Banks discuss tough times in recruitment

Simon Mortlock

Security and stability are replacing pay and bonuses as the key career factors for bankers, according to a seven-strong panel of senior HR professionals from leading global banks in Hong Kong.

Delegates on the recent roundtable, which was organised by eFinancialCareers, agreed that uncertainly about the future prospects of financial institutions is prompting interviewees to probe more deeply into firms’ strengths and strategies.

One panelist commented: “Junior candidates are especially scared of being last in, first out. They want to join a prudently run organisation. The monetary aspects of a job are less important than getting some degree of security.”

Flexibility to the fore

If HK bankers are becoming less money-obsessed, many of them are also getting more flexible with their careers. Since the financial crisis escalated in October last year, some banks have relocated a few front-office staff into mid-office positions rather than make them redundant. “We try to ensure that they see this move as a long-term option, but of course it’s difficult to tell that staff aren’t doing it purely out of desperation.”

Investment banking candidates are also more open to opportunities in retail and commercial banking. And Chinese firms in Hong Kong are now able to cherry pick talent more easily. “Chinese banks can often move faster with an offer, depending on the job function. They have more money to hire and might even still give sign-ons,” said one attendee.

Recruitment on the ropes

The roundtable delegates, who all asked not to be named, were downbeat on when mass redundancies will be over in HK and when hiring levels will pick up. The fourth quarter of this year remains an optimistic bet for a turn-around in the employment market, with many believing 2010 is more realistic.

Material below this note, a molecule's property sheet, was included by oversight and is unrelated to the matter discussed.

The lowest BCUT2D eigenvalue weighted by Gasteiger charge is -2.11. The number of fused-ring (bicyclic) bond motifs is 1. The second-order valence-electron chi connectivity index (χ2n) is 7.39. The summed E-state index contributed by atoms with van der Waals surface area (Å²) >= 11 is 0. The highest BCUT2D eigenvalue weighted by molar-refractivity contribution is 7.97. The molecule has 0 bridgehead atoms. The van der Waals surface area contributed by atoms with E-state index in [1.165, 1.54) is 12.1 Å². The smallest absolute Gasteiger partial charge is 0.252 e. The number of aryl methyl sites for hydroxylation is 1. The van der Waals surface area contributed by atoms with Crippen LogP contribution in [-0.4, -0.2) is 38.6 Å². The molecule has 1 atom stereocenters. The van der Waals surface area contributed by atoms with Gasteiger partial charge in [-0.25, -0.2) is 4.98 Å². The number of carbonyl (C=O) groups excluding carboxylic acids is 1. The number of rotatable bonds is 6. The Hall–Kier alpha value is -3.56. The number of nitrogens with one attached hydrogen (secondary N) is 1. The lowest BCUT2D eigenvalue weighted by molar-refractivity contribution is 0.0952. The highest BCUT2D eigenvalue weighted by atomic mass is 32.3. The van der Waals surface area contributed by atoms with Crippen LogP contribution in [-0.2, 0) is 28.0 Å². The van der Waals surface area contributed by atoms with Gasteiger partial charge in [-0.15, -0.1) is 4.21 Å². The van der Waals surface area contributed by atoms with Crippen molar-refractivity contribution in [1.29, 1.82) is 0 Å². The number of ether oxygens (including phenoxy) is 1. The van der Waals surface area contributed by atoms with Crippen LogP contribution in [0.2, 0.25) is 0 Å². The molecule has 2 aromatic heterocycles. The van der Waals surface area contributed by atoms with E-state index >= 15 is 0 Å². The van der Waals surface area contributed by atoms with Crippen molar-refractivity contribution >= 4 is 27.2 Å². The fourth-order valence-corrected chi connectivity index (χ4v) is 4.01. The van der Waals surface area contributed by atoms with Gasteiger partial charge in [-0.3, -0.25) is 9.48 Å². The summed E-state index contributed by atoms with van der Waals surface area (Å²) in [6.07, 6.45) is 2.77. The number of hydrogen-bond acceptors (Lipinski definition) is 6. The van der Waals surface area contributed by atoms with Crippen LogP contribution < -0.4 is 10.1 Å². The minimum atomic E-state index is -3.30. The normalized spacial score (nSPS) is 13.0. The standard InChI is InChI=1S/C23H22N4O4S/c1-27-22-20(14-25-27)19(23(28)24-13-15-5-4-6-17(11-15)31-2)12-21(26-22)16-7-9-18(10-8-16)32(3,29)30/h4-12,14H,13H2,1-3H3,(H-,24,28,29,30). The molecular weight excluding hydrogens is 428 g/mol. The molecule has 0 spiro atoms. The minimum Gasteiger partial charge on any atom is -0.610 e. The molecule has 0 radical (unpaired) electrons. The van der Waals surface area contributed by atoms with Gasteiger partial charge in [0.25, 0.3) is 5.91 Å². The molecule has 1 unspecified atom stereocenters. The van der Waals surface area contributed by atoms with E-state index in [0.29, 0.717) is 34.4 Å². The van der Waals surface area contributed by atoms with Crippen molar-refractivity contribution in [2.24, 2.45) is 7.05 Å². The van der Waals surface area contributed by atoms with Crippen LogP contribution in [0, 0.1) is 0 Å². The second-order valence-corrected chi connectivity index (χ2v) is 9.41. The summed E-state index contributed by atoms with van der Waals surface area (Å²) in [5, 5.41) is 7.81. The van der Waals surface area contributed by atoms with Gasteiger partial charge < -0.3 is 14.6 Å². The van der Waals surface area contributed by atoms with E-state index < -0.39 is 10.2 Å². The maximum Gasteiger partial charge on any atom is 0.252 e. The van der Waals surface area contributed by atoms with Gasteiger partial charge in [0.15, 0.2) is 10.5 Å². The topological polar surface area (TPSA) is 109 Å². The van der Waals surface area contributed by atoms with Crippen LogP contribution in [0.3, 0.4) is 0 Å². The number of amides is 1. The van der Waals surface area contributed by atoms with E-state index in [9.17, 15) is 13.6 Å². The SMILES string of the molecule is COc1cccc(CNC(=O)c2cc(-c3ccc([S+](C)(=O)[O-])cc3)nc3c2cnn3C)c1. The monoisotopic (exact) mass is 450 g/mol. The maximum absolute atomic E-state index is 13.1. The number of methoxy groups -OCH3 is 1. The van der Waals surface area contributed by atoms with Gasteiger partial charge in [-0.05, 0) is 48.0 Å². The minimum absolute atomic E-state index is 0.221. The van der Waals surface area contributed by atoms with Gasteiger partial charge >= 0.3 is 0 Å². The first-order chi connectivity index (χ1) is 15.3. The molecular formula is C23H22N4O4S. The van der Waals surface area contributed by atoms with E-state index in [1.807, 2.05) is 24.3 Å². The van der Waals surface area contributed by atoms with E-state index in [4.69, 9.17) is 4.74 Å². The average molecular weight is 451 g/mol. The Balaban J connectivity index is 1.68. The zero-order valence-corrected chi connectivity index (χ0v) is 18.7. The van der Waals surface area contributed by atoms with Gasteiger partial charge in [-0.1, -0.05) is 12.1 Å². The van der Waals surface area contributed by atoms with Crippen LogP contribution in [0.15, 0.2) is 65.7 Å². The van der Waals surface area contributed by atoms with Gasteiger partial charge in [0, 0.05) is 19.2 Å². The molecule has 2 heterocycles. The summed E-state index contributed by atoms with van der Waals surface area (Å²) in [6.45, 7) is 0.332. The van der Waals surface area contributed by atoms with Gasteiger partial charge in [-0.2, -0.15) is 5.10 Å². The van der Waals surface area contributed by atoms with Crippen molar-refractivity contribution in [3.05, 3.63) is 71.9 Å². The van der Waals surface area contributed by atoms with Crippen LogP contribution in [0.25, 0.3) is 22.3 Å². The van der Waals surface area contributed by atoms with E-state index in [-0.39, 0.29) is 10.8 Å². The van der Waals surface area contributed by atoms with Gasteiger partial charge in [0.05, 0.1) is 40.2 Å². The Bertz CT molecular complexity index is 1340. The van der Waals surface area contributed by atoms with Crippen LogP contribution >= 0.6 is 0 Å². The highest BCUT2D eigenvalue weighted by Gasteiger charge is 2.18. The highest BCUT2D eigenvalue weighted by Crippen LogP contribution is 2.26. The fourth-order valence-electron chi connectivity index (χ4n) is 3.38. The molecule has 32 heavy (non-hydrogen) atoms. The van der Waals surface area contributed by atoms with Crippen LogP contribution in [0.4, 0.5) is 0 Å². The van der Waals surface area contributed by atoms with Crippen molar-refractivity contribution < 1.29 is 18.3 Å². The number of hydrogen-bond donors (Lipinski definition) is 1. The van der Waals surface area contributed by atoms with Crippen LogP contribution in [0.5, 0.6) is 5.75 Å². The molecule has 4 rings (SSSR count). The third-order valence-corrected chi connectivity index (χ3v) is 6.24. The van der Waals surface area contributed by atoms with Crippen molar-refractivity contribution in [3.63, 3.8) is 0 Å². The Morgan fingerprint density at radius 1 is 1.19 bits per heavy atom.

In the meantime, most recruitment will continue to be limited and focused on upgrading. “If we can get a better person to do the job then now is a good time to do so…In a bull market, when candidates are in short supply, quality suffers. These days mid to exceptional-level people are out on the street.”

Small pockets activity of remain, especially in private banking where banks still consider taking on experienced relationship managers who can give them new assets-under-management. There are also replacement vacancies in business-critical functions such as risk and compliance.

The young and the jobless

If you have been laid off in HK and only have one or two years’ experience, your immediate job prospects aren’t great, according to the roundtable. “These people are in a bad position and unfortunately we don’t have the time to train them up. So in a couple of years there could be a skills shortage created at the four-year level.”

And even if you ace your interview, the approval process is likely to be complicated and often three to five times as long as it was a year ago. In the words of one delegate: “Head office wants to know about every role we do.”

Change is here to stay (or is it?)

Roundtable attendees agreed that there will be fundamental and lasting changes to the way bonuses are calculated – equities will make up a greater percentage of reward and performance will be measured across longer timescales.

The change-jobs-every-six-months culture of the mid-decade boom has disappeared and attrition rates have dropped markedly as a result. “We have gone from one extreme to the other,” said one delegate.

But the roundtable was divided as to whether bankers will value stability so much when the market picks up. “Candidates could just go back to how they were before the crisis.”


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